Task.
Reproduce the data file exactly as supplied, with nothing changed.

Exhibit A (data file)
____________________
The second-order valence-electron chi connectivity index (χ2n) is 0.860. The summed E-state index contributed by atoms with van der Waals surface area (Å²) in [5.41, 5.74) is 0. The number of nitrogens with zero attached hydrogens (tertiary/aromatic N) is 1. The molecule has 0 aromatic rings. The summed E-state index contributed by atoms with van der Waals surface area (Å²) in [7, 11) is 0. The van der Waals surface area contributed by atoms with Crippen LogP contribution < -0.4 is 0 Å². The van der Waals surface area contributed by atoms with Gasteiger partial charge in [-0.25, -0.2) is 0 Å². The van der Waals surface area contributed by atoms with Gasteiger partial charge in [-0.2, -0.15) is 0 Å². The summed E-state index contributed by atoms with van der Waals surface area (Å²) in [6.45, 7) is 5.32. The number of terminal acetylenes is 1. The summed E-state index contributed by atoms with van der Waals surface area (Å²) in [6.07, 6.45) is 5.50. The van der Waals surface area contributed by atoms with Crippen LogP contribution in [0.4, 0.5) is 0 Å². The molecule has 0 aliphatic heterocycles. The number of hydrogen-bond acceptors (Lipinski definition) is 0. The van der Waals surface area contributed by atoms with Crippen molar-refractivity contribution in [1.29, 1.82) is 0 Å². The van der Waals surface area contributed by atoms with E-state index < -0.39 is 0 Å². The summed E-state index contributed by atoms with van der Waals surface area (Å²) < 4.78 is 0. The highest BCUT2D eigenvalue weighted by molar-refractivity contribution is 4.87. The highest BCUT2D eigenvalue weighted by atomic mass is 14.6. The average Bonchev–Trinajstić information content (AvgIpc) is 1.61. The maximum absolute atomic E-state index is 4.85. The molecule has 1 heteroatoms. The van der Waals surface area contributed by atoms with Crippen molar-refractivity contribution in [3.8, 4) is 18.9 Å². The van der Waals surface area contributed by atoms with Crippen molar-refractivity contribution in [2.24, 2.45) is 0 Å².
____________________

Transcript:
The second-order valence-electron chi connectivity index (χ2n) is 0.860. The summed E-state index contributed by atoms with van der Waals surface area (Å²) in [5.41, 5.74) is 0. The number of nitrogens with zero attached hydrogens (tertiary/aromatic N) is 1. The molecule has 0 aromatic rings. The summed E-state index contributed by atoms with van der Waals surface area (Å²) in [7, 11) is 0. The van der Waals surface area contributed by atoms with Crippen LogP contribution < -0.4 is 0 Å². The van der Waals surface area contributed by atoms with Gasteiger partial charge in [-0.25, -0.2) is 0 Å². The van der Waals surface area contributed by atoms with Gasteiger partial charge in [-0.2, -0.15) is 0 Å². The summed E-state index contributed by atoms with van der Waals surface area (Å²) in [6.45, 7) is 5.32. The number of terminal acetylenes is 1. The summed E-state index contributed by atoms with van der Waals surface area (Å²) in [6.07, 6.45) is 5.50. The van der Waals surface area contributed by atoms with Crippen LogP contribution in [0.4, 0.5) is 0 Å². The molecule has 0 aliphatic heterocycles. The number of hydrogen-bond acceptors (Lipinski definition) is 0. The van der Waals surface area contributed by atoms with Crippen molar-refractivity contribution in [1.29, 1.82) is 0 Å². The van der Waals surface area contributed by atoms with E-state index < -0.39 is 0 Å². The summed E-state index contributed by atoms with van der Waals surface area (Å²) < 4.78 is 0. The highest BCUT2D eigenvalue weighted by molar-refractivity contribution is 4.87. The highest BCUT2D eigenvalue weighted by atomic mass is 14.6. The average Bonchev–Trinajstić information content (AvgIpc) is 1.61. The maximum absolute atomic E-state index is 4.85. The molecule has 1 heteroatoms. The van der Waals surface area contributed by atoms with Crippen molar-refractivity contribution in [3.8, 4) is 18.9 Å². The van der Waals surface area contributed by atoms with Crippen molar-refractivity contribution in [2.24, 2.45) is 0 Å².